My oldest daughter moved out of state to Chicago for college and ended up creating a life for herself there. I thought that was normal for kids to do once they grew up. My younger daughter Stacey didn’t have such an easy time. She wanted to stay close to home and seemed to have a difficult time adjusting to living on her own. I knew college was stressful for students but Stacey seemed constantly stressed. She began to be snappy, irritable, and downright rude at times. She was often depressed but she’d usually come out of it. It became difficult to keep up with her—sometimes it felt like just a mood swing but other times she wouldn’t leave her room and would skip class for days. She increasingly seemed all over the place. I knew I had to broach the subject cautiously with her. Stacey acknowledged that she had felt very up and down a lot. We found a mental health facility and had a complete screening, Stacey was diagnosed with both bipolar disorder and anxiety.
Tips for helping your adult with Bipolar Disorder and Anxiety
If your adult child thinks they are managing just fine in life but you can see their symptoms are causing them to suffer there are things you can do to help in approaching the idea of a mental health evaluation.
- Just listen. Sometimes you need to just listen. If you are constantly suggesting ways your adult child can get treatment and pushing it on them they can become resentful.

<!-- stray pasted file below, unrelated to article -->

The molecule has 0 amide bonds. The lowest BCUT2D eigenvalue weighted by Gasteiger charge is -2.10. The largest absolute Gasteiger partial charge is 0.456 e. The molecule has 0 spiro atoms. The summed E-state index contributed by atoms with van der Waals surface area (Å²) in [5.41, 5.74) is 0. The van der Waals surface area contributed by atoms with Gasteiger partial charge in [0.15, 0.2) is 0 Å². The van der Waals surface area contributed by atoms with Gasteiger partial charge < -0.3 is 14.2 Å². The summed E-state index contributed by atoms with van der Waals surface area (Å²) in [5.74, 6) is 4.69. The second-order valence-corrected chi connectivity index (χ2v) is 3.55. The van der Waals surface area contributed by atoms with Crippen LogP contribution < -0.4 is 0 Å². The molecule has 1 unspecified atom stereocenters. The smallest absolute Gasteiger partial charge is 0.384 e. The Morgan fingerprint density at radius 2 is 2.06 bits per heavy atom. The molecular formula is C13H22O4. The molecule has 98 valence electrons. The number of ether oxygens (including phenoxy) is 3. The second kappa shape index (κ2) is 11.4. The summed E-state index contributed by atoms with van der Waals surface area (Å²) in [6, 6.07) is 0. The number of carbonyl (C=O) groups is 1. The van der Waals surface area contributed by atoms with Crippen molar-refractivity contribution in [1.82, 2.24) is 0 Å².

- Support your adult child with an optimistic attitude. When you can see your adult child is trying and making strides praise them and congratulate them on their efforts. Encourage them to keep going and keep trying.
- Don’t take it personally. Someone with bipolar disorder and anxiety will experience mood changes that may be negative or upsetting but don’t take it personally.
- Stick by them and attend family therapy. Offer to help them find treatment, you can also offer to take a therapy session with them. Knowing that they don’t have to go at it alone can be a huge relief.
- Help prevent stress. Stressful situations can trigger a mood swing so do your best to help prevent unnecessary stress in your adult child’s life.
- Do fun things with them. Activities that your adult child once loved may seem like a far fetched idea, offer to do those activities with them.